Thursday, August 11, 2011

Family Life: Judging the Meaning of the Moment

The starting point is experience. Not what you feel, but experience, which is what you feel judged by criteria of the heart [the need for truth, goodness, beauty, justice, love, for the infinite, which the human being seeks in his/her engagement with reality], which, as criteria, are infallible (infallible as criteria, not as judgments: an infallibility can be applied badly).... Either the criteria are of the heart, or we are alienated, sold on the market of politics or economics (Luigi Giussani).

Oh no, it's another one of those "eyes glaze over" Giussani quotations! Can't we have more stories about Josefina? Tell us about the kids!

But I have to ask myself, "why do I care about my kids?" Why do I love my family? What is my experience of my family? Is it just the sentimental good feelings that I get out of the time we share together? Why do I love Josefina? Is it just because she is a cute little cuddly, snuggly muffin? All of that is true. These positive feelings give me a warm-hearted tender disposition toward my family.

But it's not enough. It won't even get me through the next family flu or stomach virus. Josefina's not cute when she's throwing up. Not cute at all. But never mind that. Even if we had nothing but good times and warm feelings, it would all come to an end. They are growing, and as they grow they become more independent. We can't hold onto the good times with our children and try to give those times a permanence that they don't possess. We'll end up in nostalgia and sadness, or we'll attempt to frustrate our children in order to hold onto them, somehow.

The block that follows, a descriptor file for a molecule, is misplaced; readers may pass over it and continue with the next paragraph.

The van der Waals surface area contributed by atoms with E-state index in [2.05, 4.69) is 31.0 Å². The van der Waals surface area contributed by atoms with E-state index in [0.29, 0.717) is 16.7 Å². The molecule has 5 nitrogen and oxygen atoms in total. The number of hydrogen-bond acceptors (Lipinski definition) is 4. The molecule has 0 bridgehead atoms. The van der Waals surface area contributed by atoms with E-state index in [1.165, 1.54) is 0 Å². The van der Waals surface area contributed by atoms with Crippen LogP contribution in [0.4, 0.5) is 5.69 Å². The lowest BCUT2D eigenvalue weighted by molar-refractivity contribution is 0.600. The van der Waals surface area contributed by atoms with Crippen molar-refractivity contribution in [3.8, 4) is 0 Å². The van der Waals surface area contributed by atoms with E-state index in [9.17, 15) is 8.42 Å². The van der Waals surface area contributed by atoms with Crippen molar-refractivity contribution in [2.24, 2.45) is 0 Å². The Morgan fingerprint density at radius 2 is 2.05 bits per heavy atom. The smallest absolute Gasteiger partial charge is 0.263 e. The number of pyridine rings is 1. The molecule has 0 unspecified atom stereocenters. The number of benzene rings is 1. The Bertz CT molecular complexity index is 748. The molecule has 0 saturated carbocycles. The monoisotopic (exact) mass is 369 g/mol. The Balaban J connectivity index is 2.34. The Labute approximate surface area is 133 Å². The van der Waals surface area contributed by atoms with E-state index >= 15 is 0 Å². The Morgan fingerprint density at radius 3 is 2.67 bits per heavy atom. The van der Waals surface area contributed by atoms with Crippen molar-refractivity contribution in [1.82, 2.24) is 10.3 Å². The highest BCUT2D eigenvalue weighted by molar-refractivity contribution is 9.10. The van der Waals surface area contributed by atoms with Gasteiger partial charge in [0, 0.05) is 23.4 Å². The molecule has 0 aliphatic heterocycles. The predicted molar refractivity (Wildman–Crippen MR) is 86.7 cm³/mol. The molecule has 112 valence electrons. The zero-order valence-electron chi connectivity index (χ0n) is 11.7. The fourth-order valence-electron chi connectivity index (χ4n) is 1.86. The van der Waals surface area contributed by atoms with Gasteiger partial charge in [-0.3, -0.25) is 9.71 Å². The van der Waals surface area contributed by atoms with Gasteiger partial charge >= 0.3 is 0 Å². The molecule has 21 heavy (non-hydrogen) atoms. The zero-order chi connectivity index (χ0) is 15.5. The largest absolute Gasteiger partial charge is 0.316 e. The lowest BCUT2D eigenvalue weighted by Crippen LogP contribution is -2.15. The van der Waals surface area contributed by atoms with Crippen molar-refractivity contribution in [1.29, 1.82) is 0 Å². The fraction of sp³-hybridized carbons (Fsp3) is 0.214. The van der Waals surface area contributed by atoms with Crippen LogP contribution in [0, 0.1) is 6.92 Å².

So what do these feelings mean? What does a good day with the kids mean?

I don't want to minimize the importance of these experiences either. I want to live them according to what they truly mean. These are moments full of significance. They are full of the taste of beauty and goodness. They do not give perfect happiness and it would be violent and destructive to my family if I tried to grasp perfect happiness from out of such moments. Rather these are moments full of promise. They inspire hope for the fulfillment that lies at the end of the journey we are making together. And so they empower me to love my family and to take the next step with them as time builds the road we travel.

Eileen and I love our children in the experience of the joy of being together because we glimpse therein that we are all made for the same destiny. The only reason to love our children is for their destiny (which is the same as our own), for the fulfillment of truth, of love, of freedom, of joy–this is the reason why their hearts have been entrusted to us in this moment. And this moment itself, this experience, bears witness to this fulfillment and draws us on toward it, together.

There must be some reason why Pope Benedict XVI reads Luigi Giussani's conferences and meditates on them every day. Everybody talks about "experience" but Giussani defines it in a completely different way from the common mentality.

By "experience," Giussani doesn't just mean "what happens to you" or "what enters into your consciousness." He means the way you engage reality by means of a judgment--not a relativistic judgment, but one that is based on the fundamental (God-given) impetus of human intelligence and love.